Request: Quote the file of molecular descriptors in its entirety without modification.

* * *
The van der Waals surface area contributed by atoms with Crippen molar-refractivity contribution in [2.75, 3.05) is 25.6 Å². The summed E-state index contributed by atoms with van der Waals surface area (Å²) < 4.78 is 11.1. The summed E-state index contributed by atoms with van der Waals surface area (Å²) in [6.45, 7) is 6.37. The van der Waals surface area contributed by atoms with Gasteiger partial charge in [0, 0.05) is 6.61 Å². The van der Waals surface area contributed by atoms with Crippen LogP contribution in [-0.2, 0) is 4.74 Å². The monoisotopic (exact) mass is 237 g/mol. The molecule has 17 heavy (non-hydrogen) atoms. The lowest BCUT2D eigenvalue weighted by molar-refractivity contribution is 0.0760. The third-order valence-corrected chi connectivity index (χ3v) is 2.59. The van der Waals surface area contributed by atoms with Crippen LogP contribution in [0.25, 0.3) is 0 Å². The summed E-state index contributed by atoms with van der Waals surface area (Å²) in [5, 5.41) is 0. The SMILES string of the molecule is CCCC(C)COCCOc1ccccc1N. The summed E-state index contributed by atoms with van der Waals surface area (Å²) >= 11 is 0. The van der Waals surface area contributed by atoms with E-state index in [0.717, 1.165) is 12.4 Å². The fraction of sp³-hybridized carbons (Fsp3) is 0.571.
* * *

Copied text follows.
The van der Waals surface area contributed by atoms with Crippen molar-refractivity contribution in [2.75, 3.05) is 25.6 Å². The summed E-state index contributed by atoms with van der Waals surface area (Å²) < 4.78 is 11.1. The summed E-state index contributed by atoms with van der Waals surface area (Å²) in [6.45, 7) is 6.37. The van der Waals surface area contributed by atoms with Gasteiger partial charge in [0, 0.05) is 6.61 Å². The van der Waals surface area contributed by atoms with Crippen LogP contribution in [-0.2, 0) is 4.74 Å². The monoisotopic (exact) mass is 237 g/mol. The molecule has 17 heavy (non-hydrogen) atoms. The lowest BCUT2D eigenvalue weighted by molar-refractivity contribution is 0.0760. The third-order valence-corrected chi connectivity index (χ3v) is 2.59. The van der Waals surface area contributed by atoms with Crippen LogP contribution in [0.25, 0.3) is 0 Å². The summed E-state index contributed by atoms with van der Waals surface area (Å²) in [5, 5.41) is 0. The SMILES string of the molecule is CCCC(C)COCCOc1ccccc1N. The summed E-state index contributed by atoms with van der Waals surface area (Å²) >= 11 is 0. The van der Waals surface area contributed by atoms with E-state index in [0.717, 1.165) is 12.4 Å². The fraction of sp³-hybridized carbons (Fsp3) is 0.571.